We have to be vigilant in the fight against sexual assault

  • Published
  • By Lt. Col. Taylor Smith
  • 21st Space Wing Staff Judge Advocate
Sexual assault is a crime that not only destroys the lives of victims and offenders, but also devastates morale within a unit.  Although the Air Force has dedicated considerable resources to combat sexual assault, the unfortunate reality is that there will always be some who will commit a sexual assault regardless of the level of prevention and training efforts.

Because there are individuals who cannot be reached, we have to be vigilant in the fight against sexual assault.  This fight takes three forms: the legal process and resources, bystander intervention, and personal efforts.  The legal process may be the most visible, but it only becomes relevant after a sexual assault has occurred.  But, by following a few simple steps, bystander intervention and personal efforts can prevent a sexual assault from ever happening.

If you see someone in danger of being sexually assaulted, step in and offer your help.  If your help isn't accepted, but you still think something is wrong, don't leave.  By remaining in the area as a witness, a potential perpetrator is far less likely to act.  If you know the potential perpetrator, tell that person you don't approve of their conduct and to leave the potential victim alone.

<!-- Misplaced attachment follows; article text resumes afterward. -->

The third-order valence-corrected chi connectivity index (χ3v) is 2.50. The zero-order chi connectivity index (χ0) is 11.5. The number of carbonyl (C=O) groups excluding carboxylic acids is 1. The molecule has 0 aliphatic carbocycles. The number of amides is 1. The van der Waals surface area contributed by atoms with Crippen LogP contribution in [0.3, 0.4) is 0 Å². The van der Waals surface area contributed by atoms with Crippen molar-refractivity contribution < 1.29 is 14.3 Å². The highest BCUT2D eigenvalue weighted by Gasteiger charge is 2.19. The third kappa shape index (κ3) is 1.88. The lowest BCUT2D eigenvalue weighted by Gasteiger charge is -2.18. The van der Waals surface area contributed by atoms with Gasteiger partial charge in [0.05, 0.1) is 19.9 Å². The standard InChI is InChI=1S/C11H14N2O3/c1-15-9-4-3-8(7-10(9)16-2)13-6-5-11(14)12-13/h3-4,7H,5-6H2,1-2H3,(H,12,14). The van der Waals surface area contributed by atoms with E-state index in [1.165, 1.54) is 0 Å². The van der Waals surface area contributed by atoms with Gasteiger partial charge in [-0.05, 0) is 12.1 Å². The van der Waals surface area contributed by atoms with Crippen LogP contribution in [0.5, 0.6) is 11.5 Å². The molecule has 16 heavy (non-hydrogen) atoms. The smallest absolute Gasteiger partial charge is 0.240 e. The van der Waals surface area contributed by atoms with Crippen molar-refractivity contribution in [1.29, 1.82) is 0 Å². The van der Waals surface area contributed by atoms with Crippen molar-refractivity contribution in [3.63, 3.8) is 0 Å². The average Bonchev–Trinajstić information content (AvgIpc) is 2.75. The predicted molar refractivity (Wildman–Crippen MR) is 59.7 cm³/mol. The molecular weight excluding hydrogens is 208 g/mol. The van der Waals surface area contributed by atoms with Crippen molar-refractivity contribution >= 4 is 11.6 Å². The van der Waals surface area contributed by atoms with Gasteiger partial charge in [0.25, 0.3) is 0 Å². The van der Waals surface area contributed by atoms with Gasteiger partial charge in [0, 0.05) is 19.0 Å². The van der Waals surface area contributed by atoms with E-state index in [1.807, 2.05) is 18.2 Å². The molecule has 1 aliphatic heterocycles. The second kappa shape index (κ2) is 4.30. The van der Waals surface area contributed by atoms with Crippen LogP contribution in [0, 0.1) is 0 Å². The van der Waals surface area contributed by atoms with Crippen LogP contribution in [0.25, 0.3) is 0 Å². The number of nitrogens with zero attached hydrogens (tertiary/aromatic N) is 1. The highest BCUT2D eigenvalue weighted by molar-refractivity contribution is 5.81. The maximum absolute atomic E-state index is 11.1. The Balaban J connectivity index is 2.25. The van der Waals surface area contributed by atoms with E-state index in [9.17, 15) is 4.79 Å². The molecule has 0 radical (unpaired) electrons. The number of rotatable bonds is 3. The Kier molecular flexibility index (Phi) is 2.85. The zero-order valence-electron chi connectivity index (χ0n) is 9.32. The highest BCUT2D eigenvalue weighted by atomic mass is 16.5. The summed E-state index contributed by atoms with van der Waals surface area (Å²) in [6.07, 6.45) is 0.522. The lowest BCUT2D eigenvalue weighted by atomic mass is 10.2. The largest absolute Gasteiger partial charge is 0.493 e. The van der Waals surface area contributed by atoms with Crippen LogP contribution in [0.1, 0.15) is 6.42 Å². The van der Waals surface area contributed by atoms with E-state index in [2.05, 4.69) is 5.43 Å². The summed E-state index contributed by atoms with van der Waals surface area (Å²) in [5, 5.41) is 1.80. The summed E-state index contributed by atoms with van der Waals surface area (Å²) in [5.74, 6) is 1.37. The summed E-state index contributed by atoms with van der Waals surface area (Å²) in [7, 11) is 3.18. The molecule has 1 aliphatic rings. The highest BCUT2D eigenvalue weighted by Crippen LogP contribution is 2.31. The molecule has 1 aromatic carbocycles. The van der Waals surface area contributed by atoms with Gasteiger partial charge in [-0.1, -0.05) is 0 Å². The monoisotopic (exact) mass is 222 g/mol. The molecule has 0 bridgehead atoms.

Be a good wingman!  Potential offenders are looking for victims and an individual alone stands a higher chance of becoming a target.  This means not only beginning the night with a wingman, but staying together throughout the night.  If your friend gets drunk and you send her home either alone or with someone you have no reason to trust, you have failed in your job as a wingman.  The night isn't over until you are both home safely.

Always be aware of your surroundings.  Knowing how to get out of an area and who is near you can help if you need to escape a bad situation.  If a situation feels unsafe or uncomfortable, trust your instincts and leave.  Don't worry about what anyone might think--sexual offenders use tricks and manipulation to maneuver their victims into a position where it is difficult or impossible to get away.  If you don't like the way something is happening, walk away or call for help.  Your safety is more important than some potential misunderstanding.

While the legal process is a powerful tool for holding offenders accountable, I have never met a sexual assault victim who would prefer seeing an offender in jail to not being sexually assaulted at all.  It is cold comfort to tell a victim she bears no fault in being sexually assaulted when a few precautions may have prevented the assault from happening.  Taking precautions does not absolve an offender from responsibility.  But considering that we lock our car doors when we go into 7-11, it only makes sense to take steps to protect something much more important.